Casino gambling a perennial hot topic since ’90s

The town-wide “straw vote” on a Narragansett Indian casino in West Warwick came on a day so hot in June 1999 that then-Gov. Lincoln Almond sent state employees home.

Even with the scorching temperatures, residents flocked to the polls, showing overwhelming support for the project in the highest turnout for a special election in town history.

With voters firmly approving the project, all that was needed was for the tribe to find a partner, propose a project and put it to the state’s voters.

But in the seven years since West Warwick voters said yes to the concept and Las Vegas gambling giant Harrah’s Entertainment came up with a proposal, efforts to seek the full state’s approval through a referendum have repeatedly failed.

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Casino gambling has been a perennial issue on Smith Hill since the early 1990s, when Foxwoods Resort Casino in Connecticut began drawing gamblers over the state line.
The casino cut into the revenue of Rhode Island’s existing betting facilities – Lincoln Park and Newport Grand, then known as Lincoln Greyhound Park and Newport Grand Jai Alai – and reduced the state’s own income from those facilities.

In an effort to keep more gambling revenue in Rhode Island, legislators authorized video lottery terminals (VLTs), with a substantial cut for the state, at both sites. It was around that time, however, that the Narragansett Indian Tribe started talking about a casino.

The tribe’s original idea was to build a casino in West Greenwich. But leaders in other communities also wanted a gambling facility; in 1994, five different casinos projects in five communities went before voters in a statewide referendum. All were soundly defeated, although the Narragansett-backed project received the highest level of support.

Afterward, the Narragansetts announced plans to build a casino on their tribal land in Charlestown, legal under the federal laws that govern sovereign tribal lands. But a last-minute addition to federal legislation in 1996 dashed the tribe’s hopes.

U.S. Sen. John H. Chafee introduced a rider that stripped the Narragansetts’ land of its “Indian lands” status for gaming purposes. The move meant that the tribe had to seek voter approval for the project.

Narragansett Indian Tribe Chief Sachem Matthew Thomas, who became leader of the tribe the following year, said in an interview last week that the Chafee rider dealt a harsh blow to the tribe’s efforts. He decried it as an effort to single out one federally recognized group of Indians and take away the rights that tribes throughout the country enjoy.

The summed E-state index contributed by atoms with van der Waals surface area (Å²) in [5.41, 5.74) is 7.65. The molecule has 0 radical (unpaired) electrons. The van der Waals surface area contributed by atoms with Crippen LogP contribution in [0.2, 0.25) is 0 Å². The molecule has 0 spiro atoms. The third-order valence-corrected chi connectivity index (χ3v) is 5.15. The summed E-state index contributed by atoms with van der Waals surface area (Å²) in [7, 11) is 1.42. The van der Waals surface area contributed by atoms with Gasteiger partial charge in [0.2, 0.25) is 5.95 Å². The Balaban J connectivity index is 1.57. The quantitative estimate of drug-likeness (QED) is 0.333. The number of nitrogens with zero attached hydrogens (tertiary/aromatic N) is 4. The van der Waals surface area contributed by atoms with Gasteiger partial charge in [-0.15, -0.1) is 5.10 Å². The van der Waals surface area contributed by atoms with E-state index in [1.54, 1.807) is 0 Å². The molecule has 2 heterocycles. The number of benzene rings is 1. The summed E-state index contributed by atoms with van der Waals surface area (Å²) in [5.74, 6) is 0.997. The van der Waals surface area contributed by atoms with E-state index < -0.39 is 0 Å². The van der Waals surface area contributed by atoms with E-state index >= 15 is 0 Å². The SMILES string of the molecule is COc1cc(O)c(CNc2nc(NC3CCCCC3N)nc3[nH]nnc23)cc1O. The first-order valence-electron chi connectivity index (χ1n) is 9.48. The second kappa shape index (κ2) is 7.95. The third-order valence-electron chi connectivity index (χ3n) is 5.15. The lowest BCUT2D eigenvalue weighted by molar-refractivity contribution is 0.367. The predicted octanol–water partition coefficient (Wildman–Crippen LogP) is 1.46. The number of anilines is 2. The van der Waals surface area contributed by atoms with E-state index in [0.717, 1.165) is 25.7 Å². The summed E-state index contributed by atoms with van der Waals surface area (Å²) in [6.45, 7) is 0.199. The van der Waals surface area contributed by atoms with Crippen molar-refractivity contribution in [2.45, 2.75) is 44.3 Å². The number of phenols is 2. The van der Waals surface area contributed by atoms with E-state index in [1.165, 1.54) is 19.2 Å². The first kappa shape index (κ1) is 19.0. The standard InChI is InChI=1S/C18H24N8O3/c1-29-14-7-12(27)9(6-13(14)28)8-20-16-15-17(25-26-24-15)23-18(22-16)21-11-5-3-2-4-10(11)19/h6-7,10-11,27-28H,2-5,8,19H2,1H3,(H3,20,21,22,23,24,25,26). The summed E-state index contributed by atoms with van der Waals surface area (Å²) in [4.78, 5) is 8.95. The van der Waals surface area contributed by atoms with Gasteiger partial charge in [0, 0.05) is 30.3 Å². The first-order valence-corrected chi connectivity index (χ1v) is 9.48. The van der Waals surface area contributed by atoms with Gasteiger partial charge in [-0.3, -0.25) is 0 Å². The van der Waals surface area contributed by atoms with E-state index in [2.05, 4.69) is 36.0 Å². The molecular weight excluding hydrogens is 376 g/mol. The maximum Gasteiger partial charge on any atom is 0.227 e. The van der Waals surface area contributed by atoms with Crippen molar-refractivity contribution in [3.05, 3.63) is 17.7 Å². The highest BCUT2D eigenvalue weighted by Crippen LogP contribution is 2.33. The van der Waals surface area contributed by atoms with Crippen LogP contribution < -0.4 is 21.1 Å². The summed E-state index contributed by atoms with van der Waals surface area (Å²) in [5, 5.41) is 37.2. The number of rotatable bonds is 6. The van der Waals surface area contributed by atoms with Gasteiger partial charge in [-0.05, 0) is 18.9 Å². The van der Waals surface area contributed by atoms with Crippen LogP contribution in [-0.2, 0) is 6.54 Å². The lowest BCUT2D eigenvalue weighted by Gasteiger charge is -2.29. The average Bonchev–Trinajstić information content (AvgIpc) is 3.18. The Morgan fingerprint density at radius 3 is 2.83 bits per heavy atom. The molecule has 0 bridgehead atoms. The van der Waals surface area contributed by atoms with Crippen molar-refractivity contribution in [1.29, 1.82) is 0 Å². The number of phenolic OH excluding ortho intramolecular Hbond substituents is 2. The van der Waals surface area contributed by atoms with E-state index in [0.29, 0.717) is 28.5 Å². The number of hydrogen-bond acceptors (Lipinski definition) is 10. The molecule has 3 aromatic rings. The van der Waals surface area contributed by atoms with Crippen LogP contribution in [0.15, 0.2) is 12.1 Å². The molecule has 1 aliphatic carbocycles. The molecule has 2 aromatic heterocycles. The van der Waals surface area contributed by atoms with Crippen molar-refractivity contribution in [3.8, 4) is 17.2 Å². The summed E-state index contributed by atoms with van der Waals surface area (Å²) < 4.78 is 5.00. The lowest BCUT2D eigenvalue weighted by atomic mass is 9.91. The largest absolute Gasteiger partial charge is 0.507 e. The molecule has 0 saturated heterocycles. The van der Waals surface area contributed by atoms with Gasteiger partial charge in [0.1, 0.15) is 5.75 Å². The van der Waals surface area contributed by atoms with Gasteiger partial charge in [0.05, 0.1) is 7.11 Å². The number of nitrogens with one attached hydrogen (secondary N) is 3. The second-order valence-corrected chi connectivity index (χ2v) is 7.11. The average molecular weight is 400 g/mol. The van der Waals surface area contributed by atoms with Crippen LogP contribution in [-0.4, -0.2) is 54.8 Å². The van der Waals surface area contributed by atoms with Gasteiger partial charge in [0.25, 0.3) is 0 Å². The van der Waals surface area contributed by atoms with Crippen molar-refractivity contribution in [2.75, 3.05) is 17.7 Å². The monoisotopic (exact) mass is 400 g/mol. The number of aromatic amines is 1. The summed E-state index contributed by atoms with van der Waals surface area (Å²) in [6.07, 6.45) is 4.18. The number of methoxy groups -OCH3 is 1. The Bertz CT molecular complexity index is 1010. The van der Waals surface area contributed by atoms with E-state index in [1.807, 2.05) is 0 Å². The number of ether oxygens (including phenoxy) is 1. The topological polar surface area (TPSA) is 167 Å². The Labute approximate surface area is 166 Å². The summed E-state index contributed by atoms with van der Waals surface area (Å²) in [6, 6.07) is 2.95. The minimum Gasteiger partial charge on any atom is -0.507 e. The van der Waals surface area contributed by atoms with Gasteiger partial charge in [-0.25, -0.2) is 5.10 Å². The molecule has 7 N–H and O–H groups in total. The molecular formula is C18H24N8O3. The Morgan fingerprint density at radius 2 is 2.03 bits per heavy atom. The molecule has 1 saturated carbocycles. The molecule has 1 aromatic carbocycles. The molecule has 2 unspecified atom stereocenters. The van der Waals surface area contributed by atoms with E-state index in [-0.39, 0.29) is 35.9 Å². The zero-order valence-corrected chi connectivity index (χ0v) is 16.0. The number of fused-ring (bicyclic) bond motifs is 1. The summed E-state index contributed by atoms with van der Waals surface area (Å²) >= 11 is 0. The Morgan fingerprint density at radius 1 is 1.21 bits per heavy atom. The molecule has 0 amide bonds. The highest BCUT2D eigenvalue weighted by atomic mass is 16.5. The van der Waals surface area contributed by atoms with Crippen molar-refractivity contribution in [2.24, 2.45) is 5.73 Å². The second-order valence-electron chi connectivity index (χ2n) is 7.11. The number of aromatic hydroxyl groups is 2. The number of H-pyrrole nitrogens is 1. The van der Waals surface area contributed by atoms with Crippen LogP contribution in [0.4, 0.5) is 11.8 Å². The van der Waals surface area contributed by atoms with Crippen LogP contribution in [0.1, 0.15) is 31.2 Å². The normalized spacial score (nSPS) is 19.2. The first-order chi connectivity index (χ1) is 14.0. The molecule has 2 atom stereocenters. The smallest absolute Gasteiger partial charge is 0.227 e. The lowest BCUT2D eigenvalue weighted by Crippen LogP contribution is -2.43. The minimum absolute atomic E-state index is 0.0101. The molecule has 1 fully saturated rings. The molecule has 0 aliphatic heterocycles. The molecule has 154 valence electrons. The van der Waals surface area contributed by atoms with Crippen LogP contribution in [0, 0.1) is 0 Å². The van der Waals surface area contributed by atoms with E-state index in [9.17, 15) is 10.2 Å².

“Doing that to us cut a deep wound,” Thomas said. “We’ve been doing this for 10 years now, trying to get on the ballot.”

In 1997, the West Warwick effort began. Thomas said the tribe had been approached by a group of people in the town, including former Mayor J. Michael Levesque, about building a project on land in the town’s industrial park.

The tribe accepted the offer and began pushing to get a question on a statewide ballot.
In 2004, it looked like the tribe and Harrah’s were going to succeed. A bill to put the project before the voters cleared the General Assembly and survived a veto by Gov. Donald L. Carcieri, a staunch casino opponent. But then Carcieri asked the R.I. Supreme Court for an advisory opinion on the matter, and the court found that the proposal didn’t pass muster under the state constitution.

This year, as the casino lobby pushes to get a question on November’s ballot, an amendment to the state’s constitution is being sought.

In the years since the tribe began its casino push, the existing gambling facilities have made changes and upgrades. Newport Grand eliminated its jai alai facilities, has received approval to add more VLTs, and has spoken about building a hotel.

Lincoln Park has kept its greyhound races, but it’s also doing a major expansion that includes the addition of entertainment facilities like those in casinos. The project also includes the addition of 1,750 VLTs. Carcieri has supported both facilities’ efforts while continuing to blast the West Warwick casino proposal.

“The notion that there are additional jobs and additional revenues is foolish because nobody is looking at the other side – all of the jobs that would be lost and all of the revenue that would be lost,” he told hospitality leaders last month.

Jeff Neal, a spokesman for Carcieri, said the governor supports the expansion of the existing facilities while opposing the casino project because of the payment structure.

With Lincoln and Newport, the state receives 60 percent of the total VLT earnings. The Harrah’s-operated casino would only pay about 25 to 40 percent of its earnings to the state (it is a sliding scale that increases the marginal rate the more money the casino generates).

“Right now the state relies heavily on revenue from the video slots at Lincoln Park and Newport Grand,” Neal said. “One of the reasons for that is we have the best deal of any state in the country.”

This year, while the West Warwick casino lobby started its annual pitch for the project, yet another interested party stepped forward – Donald Trump. The star of TV’s “The Apprentice” announced earlier this year that he wanted to build a casino in the town of Johnston, a project that the Johnston Town Council agreed to negotiate on.

But Thomas said the project, along with any other proposed in the state, should go through the rigorous process the tribe has endured with its plan.

“We’ve been out there, and we’ve been scrutinized for about six to eight years,” Thomas said.

“Any proposal – and this includes ‘Trump at the Dump’ – needs to be studied and scrutinized as much as we have been before anybody can talk about any such thing as competitive bidding.”